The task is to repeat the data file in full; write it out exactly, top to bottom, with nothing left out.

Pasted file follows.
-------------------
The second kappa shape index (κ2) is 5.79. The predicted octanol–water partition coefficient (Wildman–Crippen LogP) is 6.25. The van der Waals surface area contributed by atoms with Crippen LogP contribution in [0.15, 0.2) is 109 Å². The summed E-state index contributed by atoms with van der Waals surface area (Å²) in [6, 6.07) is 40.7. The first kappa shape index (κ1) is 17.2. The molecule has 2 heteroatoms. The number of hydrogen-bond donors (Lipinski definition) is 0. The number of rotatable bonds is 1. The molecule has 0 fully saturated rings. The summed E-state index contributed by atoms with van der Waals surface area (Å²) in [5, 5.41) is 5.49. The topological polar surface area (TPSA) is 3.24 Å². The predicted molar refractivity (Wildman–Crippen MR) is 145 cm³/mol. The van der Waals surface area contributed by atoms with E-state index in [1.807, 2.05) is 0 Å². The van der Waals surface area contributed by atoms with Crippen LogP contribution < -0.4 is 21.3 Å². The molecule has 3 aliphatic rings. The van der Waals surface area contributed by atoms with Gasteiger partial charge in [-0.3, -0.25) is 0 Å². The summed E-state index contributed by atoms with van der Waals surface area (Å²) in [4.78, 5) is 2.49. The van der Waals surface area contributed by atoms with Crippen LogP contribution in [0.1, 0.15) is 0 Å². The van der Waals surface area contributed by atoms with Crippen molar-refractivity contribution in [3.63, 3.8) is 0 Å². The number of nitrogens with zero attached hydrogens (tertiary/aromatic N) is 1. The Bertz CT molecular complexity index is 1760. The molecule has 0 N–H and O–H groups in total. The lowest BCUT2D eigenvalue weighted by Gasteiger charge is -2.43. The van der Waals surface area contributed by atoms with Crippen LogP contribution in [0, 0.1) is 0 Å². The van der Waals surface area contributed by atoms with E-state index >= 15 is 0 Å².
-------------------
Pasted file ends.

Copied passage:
The second kappa shape index (κ2) is 5.79. The predicted octanol–water partition coefficient (Wildman–Crippen LogP) is 6.25. The van der Waals surface area contributed by atoms with Crippen LogP contribution in [0.15, 0.2) is 109 Å². The summed E-state index contributed by atoms with van der Waals surface area (Å²) in [6, 6.07) is 40.7. The first kappa shape index (κ1) is 17.2. The molecule has 2 heteroatoms. The number of hydrogen-bond donors (Lipinski definition) is 0. The number of rotatable bonds is 1. The molecule has 0 fully saturated rings. The summed E-state index contributed by atoms with van der Waals surface area (Å²) in [5, 5.41) is 5.49. The topological polar surface area (TPSA) is 3.24 Å². The predicted molar refractivity (Wildman–Crippen MR) is 145 cm³/mol. The van der Waals surface area contributed by atoms with E-state index in [1.807, 2.05) is 0 Å². The van der Waals surface area contributed by atoms with Crippen LogP contribution < -0.4 is 21.3 Å². The molecule has 3 aliphatic rings. The van der Waals surface area contributed by atoms with Gasteiger partial charge in [-0.3, -0.25) is 0 Å². The summed E-state index contributed by atoms with van der Waals surface area (Å²) in [4.78, 5) is 2.49. The van der Waals surface area contributed by atoms with Crippen LogP contribution in [0.1, 0.15) is 0 Å². The van der Waals surface area contributed by atoms with Crippen molar-refractivity contribution in [3.63, 3.8) is 0 Å². The number of nitrogens with zero attached hydrogens (tertiary/aromatic N) is 1. The Bertz CT molecular complexity index is 1760. The molecule has 0 N–H and O–H groups in total. The lowest BCUT2D eigenvalue weighted by Gasteiger charge is -2.43. The van der Waals surface area contributed by atoms with Crippen LogP contribution in [0, 0.1) is 0 Å². The van der Waals surface area contributed by atoms with E-state index >= 15 is 0 Å².